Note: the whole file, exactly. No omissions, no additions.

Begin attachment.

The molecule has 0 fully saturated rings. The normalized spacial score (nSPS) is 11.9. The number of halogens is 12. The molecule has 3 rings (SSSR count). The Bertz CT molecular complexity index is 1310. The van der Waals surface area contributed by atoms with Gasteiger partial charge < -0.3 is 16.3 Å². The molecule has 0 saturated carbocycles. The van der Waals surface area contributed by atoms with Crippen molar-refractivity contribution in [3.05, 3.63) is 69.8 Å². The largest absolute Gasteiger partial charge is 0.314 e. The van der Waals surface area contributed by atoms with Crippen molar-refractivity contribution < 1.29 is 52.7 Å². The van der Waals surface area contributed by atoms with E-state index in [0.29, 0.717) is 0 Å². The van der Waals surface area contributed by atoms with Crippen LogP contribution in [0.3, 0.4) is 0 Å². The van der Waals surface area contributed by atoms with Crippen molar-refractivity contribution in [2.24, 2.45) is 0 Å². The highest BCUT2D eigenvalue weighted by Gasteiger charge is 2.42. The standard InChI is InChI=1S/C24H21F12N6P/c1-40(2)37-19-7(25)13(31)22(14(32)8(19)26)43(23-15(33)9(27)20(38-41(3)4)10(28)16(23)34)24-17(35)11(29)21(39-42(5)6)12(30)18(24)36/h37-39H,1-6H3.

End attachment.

The molecule has 0 fully saturated rings. The normalized spacial score (nSPS) is 11.9. The number of halogens is 12. The molecule has 3 rings (SSSR count). The Bertz CT molecular complexity index is 1310. The van der Waals surface area contributed by atoms with Gasteiger partial charge < -0.3 is 16.3 Å². The molecule has 0 saturated carbocycles. The van der Waals surface area contributed by atoms with Crippen molar-refractivity contribution in [3.05, 3.63) is 69.8 Å². The largest absolute Gasteiger partial charge is 0.314 e. The van der Waals surface area contributed by atoms with Crippen molar-refractivity contribution < 1.29 is 52.7 Å². The van der Waals surface area contributed by atoms with E-state index in [0.29, 0.717) is 0 Å². The van der Waals surface area contributed by atoms with Crippen LogP contribution in [0.3, 0.4) is 0 Å². The van der Waals surface area contributed by atoms with Crippen molar-refractivity contribution in [2.24, 2.45) is 0 Å². The highest BCUT2D eigenvalue weighted by Gasteiger charge is 2.42. The standard InChI is InChI=1S/C24H21F12N6P/c1-40(2)37-19-7(25)13(31)22(14(32)8(19)26)43(23-15(33)9(27)20(38-41(3)4)10(28)16(23)34)24-17(35)11(29)21(39-42(5)6)12(30)18(24)36/h37-39H,1-6H3.